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A boring reason to start

Discussion in 'How I got started in Family History' started by EAnne, Jun 30, 2019.

  1. EAnne

    EAnne Member

    In comparison to other people's fascinating reasons for beginning family history, mine was very boring: about 20 years ago I got a part time job as an archives assistant and felt completely unable to help anyone. As I'd never looked into family history, I didn't understand basic things like the difference between a birth certificate and a baptism record. I thought that if I tried doing my own family tree that might give me a better idea. In those days there was nothing online except IGI, so I used microfiche GRO indexes at work, and my husband nobly searched censuses for me at the Family Records Centre after his meetings in London. I have been at it on and mostly off since then, but am stuck in a time warp, with no online tree and all my research in 4 fat folders! Keep wondering whether a DNA test might solve the mystery of my GGgrandmother, who was born ~1840 in Nottinghamshire but lived near Dublin from (probably) the mid 1860s till her death in 1909, but feel overwhelmed by all the work this would need.
     
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  2. Heather

    Heather LostCousins Member

    Hi EAnne, welcome to the forum, we have all had to start somewhere, the main thing is to start. I, like you started my research way before computers etc and didn't know much about my family history, now research is much easier. Do you have any ancestors on the 1881 census? if so may I suggest entering them on the Lost Cousins site .this is a great way to start getting things going.
     
  3. Pauline

    Pauline LostCousins Star

    I likewise started researching back in the dark ages, and still have stacks of paper and boxes of data fiches alongside my computer and associated paraphernalia.

    I did a DNA test with Ancestry over two years ago and am glad I did. It has solved a few mysteries for me and also helped to confirm my paper research. I've had my own online tree for many years but also created a basic tree at Ancestry to link to my DNA test.

    You can create an Ancestry tree from a gedcom, if you already have your research in a family history program. In the end I created mine manually, and being only a basic tree, it didn't take that long - it filled in the time while I was waiting for my DNA results to appear.
     
  4. Helen7

    Helen7 LostCousins Star

    Welcome EAnne, I don't think your reason for starting family history is boring - sounds a very practical idea, and hopefully you have enjoyed dipping into this fascinating hobby over the years. Building up 4 fat folders of paperwork is quite an achievement, and no bad thing to have hard copies of the documentation (thus avoiding problems with crashing computers etc.!), though you need a good index system to find anything (same is true of computer records of course, though family history programs are great at organising things).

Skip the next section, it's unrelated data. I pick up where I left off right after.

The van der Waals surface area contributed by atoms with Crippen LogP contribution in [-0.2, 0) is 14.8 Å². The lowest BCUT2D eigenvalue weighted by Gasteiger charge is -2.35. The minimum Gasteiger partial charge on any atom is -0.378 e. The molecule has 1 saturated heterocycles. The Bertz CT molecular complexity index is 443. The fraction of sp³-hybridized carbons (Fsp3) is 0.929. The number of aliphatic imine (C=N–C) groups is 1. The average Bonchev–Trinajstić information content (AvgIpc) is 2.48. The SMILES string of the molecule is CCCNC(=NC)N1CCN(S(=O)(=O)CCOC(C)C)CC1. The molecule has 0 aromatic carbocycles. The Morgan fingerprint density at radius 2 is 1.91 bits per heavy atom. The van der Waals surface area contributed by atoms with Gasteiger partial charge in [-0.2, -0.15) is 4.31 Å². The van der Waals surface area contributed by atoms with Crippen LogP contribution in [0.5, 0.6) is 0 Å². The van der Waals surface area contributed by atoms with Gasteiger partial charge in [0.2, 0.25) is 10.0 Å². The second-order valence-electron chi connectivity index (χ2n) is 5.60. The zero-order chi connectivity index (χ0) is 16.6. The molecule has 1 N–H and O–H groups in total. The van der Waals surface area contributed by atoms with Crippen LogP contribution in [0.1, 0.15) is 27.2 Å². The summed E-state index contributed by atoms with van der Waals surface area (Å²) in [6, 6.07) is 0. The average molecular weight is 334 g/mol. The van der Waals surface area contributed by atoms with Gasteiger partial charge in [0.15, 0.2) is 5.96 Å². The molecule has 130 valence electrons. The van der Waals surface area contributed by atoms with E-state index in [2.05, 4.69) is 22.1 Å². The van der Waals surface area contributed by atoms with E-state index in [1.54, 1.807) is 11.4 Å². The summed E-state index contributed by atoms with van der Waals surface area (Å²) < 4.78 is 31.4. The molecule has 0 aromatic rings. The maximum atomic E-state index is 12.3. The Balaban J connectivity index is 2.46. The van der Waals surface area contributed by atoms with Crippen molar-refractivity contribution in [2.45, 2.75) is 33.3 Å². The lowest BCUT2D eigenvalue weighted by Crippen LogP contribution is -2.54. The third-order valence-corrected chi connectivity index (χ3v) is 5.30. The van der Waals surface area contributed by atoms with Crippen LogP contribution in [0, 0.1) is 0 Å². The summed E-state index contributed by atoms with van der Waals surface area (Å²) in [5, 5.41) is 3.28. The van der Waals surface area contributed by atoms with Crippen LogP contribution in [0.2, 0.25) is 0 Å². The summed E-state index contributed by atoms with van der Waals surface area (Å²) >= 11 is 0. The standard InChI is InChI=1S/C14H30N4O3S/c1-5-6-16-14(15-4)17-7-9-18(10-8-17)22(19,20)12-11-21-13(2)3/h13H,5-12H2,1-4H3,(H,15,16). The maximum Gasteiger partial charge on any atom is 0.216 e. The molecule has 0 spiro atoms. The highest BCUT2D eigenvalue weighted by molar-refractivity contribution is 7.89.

I agree with Pauline, a DNA test with Ancestry is definitely worthwhile (they have frequent '25% off' offers so look out for one of those). Even if it doesn't enable you to trace your gg-grandmother (I still haven't found my Irish gg-grandfather!) the other DNA matches would almost certainly be useful to support your paper-based research and help you make further discoveries.

    I uploaded my and my husband's trees to Ancestry via gedcoms, but it is simple enough to create a basic 'direct ancestors' tree there using the information you have (going back 4 generations, or more if you can), which you can then link to your DNA results.

    And as Heather says, make sure you enter any of your relatives in the 1881 census into the Lost Cousins site, to increase your chances of finding living cousins. You never know, one of them may have solved the mystery of your elusive ancestor!
     
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  5. EAnne

    EAnne Member

    Thank you, Heather, Pauline and Helen7 for your replies. I've entered 69 ancestors on the 1881 census, and have a total of 261 ancestors, which produced 2 cousins, but neither replied.
    Presumably I would need personal membership of Ancestry to create a tree there. I normally use Ancestry and FMP for free at the archives (still work as I enjoy the job so much, but have reduced my hours to 7 a week, and generally do one day as a volunteer cataloguing). It was encouraging to hear that I would only need a basic direct ancestors' tree, as by and large I have restricted myself to the 4 direct lines, but I was worried that I would have to do a lot more researching to make DNA worthwhile - see what a dinosaur I am!
     
  6. Helen7

    Helen7 LostCousins Star

    You need an Ancestry account but you don't need to subscribe to put your tree there. My husband is a member but not a subscriber (i.e. he has a free account), and he has a tree linked to his DNA results, and can see his matches.
     
  7. Bryman

    Bryman LostCousins Megastar

    Yes but that can be from your DNA test. You do not need a subscription. I access Ancestry remotely via my local library and do not have a personal subscription. I have created a public tree at Ancestry which contains just direct ancestors - over 200 of them, so your existing knowledge should be enough to allow 'easy' determination of Most Recent Common Ancestors (MRCAs) by interested relatives, except perhaps distant cousins.
     
  8. EAnne

    EAnne Member

    Thanks, Helen7 and Bryman - your replies were very helpful. Think I will have a go the next timer there's a good offer.
     

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